Books and propaganda, for many Americans, don’t mesh. Books educate. Propaganda lies. But there was a time when the United States had no qualms about using books as “weapons in the war of ideas”—in the phrase made famous by President Franklin D. Roosevelt. In Books as Weapons, John B. Hench, a staff member of the American Antiquarian Society for more than three decades, recounts this chapter in America’s efforts to defeat the enemies of democracy during World War II.
In early 1942, the Council on Books in Wartime, a nonprofit corporation established by U.S. publishers, collaborated with the newly created Office of War Information (OWI) to disseminate works by American authors throughout Europe. This large-scale program, Hench writes, was meant to “win the hearts and minds of the people liberated from the Axis powers.” Selected titles ranged from policy treatises such as Carl Becker’s essay on the prospects for postwar reconstruction, How New Will the Better World Be? (1944), to sentimental novels including The Human Comedy (1943), William Saroyan’s tale about a California family during wartime.
Books were vetted by a convoluted bureaucracy, then printed—in English and also in translation—and distributed overseas. Crates of books bound for French bookstores arrived on the beaches of Normandy along with vital troop supplies. The process was a logistical nightmare, trying enough to “make even Job weep,” in the words of one program overseer.
The military was eager to get books into the hands of another target audience—the 379,000 German prisoners of war interned in U.S. camps—“to calm the people who read them, to win their hearts and minds, and to cleanse them of Nazi, fascist, and militaristic thinking.” Favored titles included books by anti-totalitarian German authors Thomas Mann and Erich Maria Remarque, as well as German translations of American works such as Ernest Hemingway’s For Whom the Bell Tolls (1940).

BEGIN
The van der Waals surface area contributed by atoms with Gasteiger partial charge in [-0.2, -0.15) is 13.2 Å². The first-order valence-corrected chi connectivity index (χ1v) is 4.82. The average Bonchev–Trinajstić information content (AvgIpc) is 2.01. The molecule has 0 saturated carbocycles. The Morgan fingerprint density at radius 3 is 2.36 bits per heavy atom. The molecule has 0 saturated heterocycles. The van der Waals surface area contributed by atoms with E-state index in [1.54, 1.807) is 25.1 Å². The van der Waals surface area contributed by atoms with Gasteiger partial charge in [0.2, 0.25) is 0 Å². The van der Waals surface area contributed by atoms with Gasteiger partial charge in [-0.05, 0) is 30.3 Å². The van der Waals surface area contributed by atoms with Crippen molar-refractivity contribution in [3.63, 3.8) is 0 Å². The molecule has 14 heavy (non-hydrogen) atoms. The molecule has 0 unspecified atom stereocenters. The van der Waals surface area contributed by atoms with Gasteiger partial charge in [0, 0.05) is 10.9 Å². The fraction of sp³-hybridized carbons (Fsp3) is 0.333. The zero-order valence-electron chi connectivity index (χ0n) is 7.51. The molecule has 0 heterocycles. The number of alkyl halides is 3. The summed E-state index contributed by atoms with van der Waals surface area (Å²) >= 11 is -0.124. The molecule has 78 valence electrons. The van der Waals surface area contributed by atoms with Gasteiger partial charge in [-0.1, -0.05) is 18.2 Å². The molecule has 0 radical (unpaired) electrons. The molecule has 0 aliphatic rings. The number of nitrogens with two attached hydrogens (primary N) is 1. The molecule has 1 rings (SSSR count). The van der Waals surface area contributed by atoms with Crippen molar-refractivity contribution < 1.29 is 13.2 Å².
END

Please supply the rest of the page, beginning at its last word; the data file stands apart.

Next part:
In occupied Germany and Japan, America quite literally had a captive audience, and the military governments installed in these countries sought to make books available to win over the population. Though these efforts were stymied by postwar shortages and a reading public too poor to purchase books, Hench writes, they did introduce “a freer, more democratic system of publishing” in both Japan and West Germany, and helped make both countries “reliable” Cold War allies.
The campaign to sway minds didn’t end when OWI shut down after the war. A short-lived organization composed of publishing executives and supported by the State Department failed to gain traction, in part because of internal disagreements about whether its aim should be cultural diplomacy or simply increased foreign book sales. Still, American publishers’ wartime experience with overseas markets—in which they hadn’t been interested before—changed the face of publishing, much to the consternation of British booksellers who feared worldwide American competition.
For specialists in World War II propaganda, Hench’s meticulously researched monograph
is a gem, but his attention to arcane detail may limit the book’s appeal. (He goes so far as to provide the dimensions and the grade—“basis 25 x 38–31#/500 white ground wood English finish”—of the paper on which overseas editions were printed.)
Hench ends by asking whether books should “become, once again, weapons in the war of ideas.” In fact, the U.S. government still uses books in public diplomacy programs (for example, at overseas State Department Information Resource Centers), but on a far smaller scale than during World War II or the Cold War. The printed word will doubtless survive as an instrument of America’s outreach to the world, but in our Internet age it is bound to play a far lesser role than it did in the 20th century.